Teachers are bracing for a major task as enrollment in all the 8,000 secondary schools hits three million next year.
The government projects that 246,133 students will join secondary schools as it implements free secondary education and pushes for 100 per cent transition. Education Cabinet Secretary Fred Matiang’i said this week that the Government had set aside Sh56 billion to roll out free secondary education starting January 2018.
“What this now means is that from January, no child will be required to pay tuition fees in any public secondary school,” said Matiang’i.
This means that the day school fees will be fully catered for while boarding schools are set to charge between Sh40,000 and Sh53,000.
Parents will only be required to buy school uniforms, meet lunch costs and the boarding-related levies that will only be reflected on fees structures.
A circular released by Education PS Belio Kipsang on Free Day Secondary Education says students who sat KCPE in the past as well as those who had dropped out of school may want to join secondary schools.
Kipsang further said some students may also wish to transfer from one school to another. Already, all the 900,000 learners who sat this year’s KCPE are expected to transit to Form One.
Under the programme, the Government will increase capitation per child by Sh9,374 per year, bringing to Sh22,244, the total amount the government will release per child per year in all secondary schools.
This means schools will experience a huge surge in student numbers. The enlarging admissions in public schools will stretch the current teaching workforce.
A government document seen by Saturday Standard says that 4,923 classes will be required next year to accommodate additional students.
The 2017 paper prepared by Teachers Service Commission (TSC) to explain teacher needs says next year alone, 12,626 teachers will be required.
TSC says that a single streamed school with four classes (Form 1 – Form 4) will require nine teachers, including the head of the institution.
“Any additional class will therefore require two additional teachers,” reads the document sent to The National Treasury.
The document–proposal on teachers’ requirement for the implementation of 100 per cent transition of learners from primary to secondary covers 2018-2022.
According to TSC, the additional number of teachers required for 2018 is 9,845. “This number is expected to grow to 63,130 in 2022. This translates to an annual average teacher requirement of 12,626,” reads the document.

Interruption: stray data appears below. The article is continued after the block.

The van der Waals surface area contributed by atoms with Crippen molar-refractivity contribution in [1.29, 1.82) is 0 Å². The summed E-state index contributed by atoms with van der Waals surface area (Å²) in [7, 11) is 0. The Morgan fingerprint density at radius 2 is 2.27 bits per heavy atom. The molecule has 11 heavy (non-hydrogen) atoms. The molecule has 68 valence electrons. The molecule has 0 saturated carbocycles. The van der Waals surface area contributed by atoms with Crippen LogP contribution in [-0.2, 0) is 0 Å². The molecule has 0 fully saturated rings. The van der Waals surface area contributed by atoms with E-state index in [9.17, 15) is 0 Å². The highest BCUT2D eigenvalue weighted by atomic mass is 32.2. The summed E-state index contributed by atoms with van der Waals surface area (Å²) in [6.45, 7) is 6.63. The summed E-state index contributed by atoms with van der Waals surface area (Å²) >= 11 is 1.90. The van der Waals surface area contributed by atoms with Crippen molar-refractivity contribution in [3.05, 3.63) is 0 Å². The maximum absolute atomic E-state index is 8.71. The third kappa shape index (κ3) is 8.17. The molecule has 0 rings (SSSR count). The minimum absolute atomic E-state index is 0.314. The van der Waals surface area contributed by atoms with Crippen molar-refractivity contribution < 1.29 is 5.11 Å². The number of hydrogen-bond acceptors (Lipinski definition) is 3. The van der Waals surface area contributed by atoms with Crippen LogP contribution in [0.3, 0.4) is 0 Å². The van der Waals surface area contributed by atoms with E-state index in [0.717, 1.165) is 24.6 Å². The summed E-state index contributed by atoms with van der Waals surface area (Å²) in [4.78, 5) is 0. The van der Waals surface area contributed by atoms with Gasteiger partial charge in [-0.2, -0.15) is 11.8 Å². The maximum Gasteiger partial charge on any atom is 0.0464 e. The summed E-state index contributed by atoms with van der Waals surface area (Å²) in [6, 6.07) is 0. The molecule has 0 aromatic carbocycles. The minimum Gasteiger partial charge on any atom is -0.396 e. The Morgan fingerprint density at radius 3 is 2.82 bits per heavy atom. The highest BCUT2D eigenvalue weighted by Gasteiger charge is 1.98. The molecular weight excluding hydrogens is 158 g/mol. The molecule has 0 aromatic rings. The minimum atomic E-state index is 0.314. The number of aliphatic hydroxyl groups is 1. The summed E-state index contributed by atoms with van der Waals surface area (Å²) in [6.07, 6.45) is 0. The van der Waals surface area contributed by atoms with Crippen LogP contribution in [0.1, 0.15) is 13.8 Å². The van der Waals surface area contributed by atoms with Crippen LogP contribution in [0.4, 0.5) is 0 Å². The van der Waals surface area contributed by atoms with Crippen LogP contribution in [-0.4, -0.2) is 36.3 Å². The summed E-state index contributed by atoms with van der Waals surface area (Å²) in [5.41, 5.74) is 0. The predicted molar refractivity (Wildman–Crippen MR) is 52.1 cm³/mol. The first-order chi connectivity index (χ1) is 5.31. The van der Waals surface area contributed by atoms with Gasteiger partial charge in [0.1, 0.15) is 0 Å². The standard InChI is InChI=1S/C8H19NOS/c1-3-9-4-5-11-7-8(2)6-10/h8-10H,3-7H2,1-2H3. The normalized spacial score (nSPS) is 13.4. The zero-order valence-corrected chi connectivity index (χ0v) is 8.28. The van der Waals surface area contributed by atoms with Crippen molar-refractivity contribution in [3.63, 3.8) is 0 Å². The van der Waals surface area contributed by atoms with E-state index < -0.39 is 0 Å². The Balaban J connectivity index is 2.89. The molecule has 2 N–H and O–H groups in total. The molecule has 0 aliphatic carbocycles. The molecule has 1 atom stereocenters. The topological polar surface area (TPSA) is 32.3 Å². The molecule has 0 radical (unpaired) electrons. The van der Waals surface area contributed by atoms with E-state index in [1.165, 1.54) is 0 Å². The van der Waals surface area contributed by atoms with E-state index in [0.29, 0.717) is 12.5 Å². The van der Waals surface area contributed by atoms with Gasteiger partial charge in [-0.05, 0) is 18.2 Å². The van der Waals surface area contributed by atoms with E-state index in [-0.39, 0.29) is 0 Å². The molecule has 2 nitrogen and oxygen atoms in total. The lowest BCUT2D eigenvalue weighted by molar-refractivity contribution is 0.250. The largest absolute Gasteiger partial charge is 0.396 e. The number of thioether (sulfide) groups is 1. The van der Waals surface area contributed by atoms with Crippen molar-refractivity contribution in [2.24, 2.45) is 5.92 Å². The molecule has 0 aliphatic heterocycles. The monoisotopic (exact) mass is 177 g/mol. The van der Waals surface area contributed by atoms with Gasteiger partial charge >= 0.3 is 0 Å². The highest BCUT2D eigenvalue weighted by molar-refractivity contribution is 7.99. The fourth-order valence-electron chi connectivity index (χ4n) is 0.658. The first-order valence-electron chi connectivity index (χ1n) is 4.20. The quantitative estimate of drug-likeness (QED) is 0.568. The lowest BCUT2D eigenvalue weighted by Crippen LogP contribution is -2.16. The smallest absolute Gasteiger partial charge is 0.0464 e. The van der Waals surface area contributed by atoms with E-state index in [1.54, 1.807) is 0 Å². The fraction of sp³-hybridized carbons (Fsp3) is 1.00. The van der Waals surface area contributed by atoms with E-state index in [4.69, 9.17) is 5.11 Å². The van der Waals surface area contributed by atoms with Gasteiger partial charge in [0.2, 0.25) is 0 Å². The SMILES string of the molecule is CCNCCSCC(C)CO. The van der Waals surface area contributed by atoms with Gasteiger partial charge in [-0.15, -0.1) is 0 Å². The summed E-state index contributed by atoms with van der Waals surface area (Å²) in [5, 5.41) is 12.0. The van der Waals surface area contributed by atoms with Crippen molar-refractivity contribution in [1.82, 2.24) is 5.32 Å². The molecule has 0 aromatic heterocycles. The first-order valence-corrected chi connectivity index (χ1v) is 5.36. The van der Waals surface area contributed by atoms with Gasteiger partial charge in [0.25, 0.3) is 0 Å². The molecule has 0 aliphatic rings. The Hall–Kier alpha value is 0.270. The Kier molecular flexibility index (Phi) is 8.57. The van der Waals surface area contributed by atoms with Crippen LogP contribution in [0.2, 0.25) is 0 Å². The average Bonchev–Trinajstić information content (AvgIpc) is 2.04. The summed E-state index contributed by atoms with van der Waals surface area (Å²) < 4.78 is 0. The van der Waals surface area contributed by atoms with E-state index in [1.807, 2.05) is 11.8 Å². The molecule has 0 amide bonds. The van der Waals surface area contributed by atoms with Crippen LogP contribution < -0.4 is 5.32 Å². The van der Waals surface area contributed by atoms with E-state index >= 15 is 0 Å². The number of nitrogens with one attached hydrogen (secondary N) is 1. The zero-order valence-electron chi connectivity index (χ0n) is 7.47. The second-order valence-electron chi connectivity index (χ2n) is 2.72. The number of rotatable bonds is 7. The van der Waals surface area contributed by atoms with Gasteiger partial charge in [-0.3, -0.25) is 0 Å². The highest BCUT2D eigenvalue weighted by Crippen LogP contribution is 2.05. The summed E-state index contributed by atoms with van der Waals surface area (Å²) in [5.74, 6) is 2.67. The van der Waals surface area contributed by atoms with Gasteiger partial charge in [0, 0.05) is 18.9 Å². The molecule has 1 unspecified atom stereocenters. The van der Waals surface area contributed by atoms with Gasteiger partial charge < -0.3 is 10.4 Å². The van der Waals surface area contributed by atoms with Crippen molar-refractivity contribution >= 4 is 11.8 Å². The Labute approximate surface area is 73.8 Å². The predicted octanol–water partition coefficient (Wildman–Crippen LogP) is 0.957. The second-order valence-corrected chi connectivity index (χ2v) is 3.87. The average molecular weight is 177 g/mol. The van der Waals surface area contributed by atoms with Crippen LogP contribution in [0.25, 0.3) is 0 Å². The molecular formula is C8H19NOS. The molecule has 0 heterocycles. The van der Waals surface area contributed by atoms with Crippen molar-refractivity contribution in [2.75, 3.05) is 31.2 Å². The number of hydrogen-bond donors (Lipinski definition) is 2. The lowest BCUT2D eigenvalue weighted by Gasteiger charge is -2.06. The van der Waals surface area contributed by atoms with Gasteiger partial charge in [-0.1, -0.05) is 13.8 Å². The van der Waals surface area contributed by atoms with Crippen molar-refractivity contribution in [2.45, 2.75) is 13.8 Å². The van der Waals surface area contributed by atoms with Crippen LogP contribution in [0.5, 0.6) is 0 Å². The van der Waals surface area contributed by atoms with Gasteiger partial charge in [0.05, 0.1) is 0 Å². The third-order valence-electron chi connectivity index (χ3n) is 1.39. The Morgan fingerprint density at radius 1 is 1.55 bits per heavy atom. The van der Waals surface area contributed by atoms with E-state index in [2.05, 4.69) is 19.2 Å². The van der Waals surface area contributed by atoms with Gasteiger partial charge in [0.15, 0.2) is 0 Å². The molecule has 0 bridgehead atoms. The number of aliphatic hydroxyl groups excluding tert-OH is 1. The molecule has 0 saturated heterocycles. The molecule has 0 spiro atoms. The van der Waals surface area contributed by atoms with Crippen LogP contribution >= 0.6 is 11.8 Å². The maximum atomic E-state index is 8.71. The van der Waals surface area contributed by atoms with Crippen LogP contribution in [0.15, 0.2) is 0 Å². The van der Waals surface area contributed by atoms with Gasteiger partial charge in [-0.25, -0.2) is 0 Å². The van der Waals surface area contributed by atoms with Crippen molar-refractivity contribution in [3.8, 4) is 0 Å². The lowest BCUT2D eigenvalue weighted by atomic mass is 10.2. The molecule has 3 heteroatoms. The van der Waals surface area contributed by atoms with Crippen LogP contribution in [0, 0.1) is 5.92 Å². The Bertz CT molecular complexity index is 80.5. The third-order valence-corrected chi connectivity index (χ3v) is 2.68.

This means that if the teacher needs are not addressed, the current workforce will be overstretched. It also means that quality learning will be affected as student teacher ration will be grossly affected.
The confidential document reveals two levels of teacher recruitment needs that must be bridged to ensure full transition of pupils from primary to secondary schools. First, TSC says there must be a plan to bridge the current teacher gap that stands at 101,430.
Of these, 43,177 teachers are needed at primary level and 57,005 required at secondary level. Another 1,248 teachers are needed at tertiary institutions.
Secondly, TSC proposes an annual recruitment of new teachers to support the full transition of all KCPE learners to Form One. To meet both needs, TSC proposes that there should be an annual recruitment of 12,626. The commission further says there should also be another hiring process of 11,401 teachers annually to support the transition. Overall, TSC proposes that 24,027 teachers be recruited annually, translating to 120,135 new teachers for the next five years.
This means that the commission will require Sh15 billion annually to recruit additional teachers over the five-year period. A breakdown of the financial implication shows that Sh8 billion per annum will be used to recruit 12,626 teachers for the 100 per cent transition. And some Sh7 billion will be needed to recruit 11,401 teachers to address the existing shortages.
The TSC document says the teacher shortage is a result of rapid growth in school enrollment arising from government policies aimed at improving access to basic education and training.
TSC explains that the current teacher shortage dates back to 2012 when the deficit stood at 36,536. This rose to 57,005 teachers in 2017, depicting an annual average growth of 9.37 per cent.
“During the 2012/2013 financial year, the government recruited 10,000 additional teachers under the economic stimulus programme, cutting the shortage from 16.15 per cent to 6.86 per cent in the subsequent year under Medium Term Plan II (2013 – 2017),” it says.
Overall, the teachers’ employer explains that over the last five years, the government under the Medium Term Plan II (MTP II) has provided for recruitment of only 5,000 teachers annually. And the recruitment drive has always been spread for both primary and post primary institutions. Yet the number of secondary schools increased from 6,310 to 8,592 over the period 2012 to 2017 respectively. Students’ enrollment, similarly, increased from 1,765,531 in 2012 to 2,704,030 in 2017, according to data from Ministry of Education.
“It is worth noting that despite the government initiative of recruiting additional 5,000 teachers annually for the last five years, this provision has not matched the increase in enrollment and rapid expansion of learning institutions,” says the TSC document.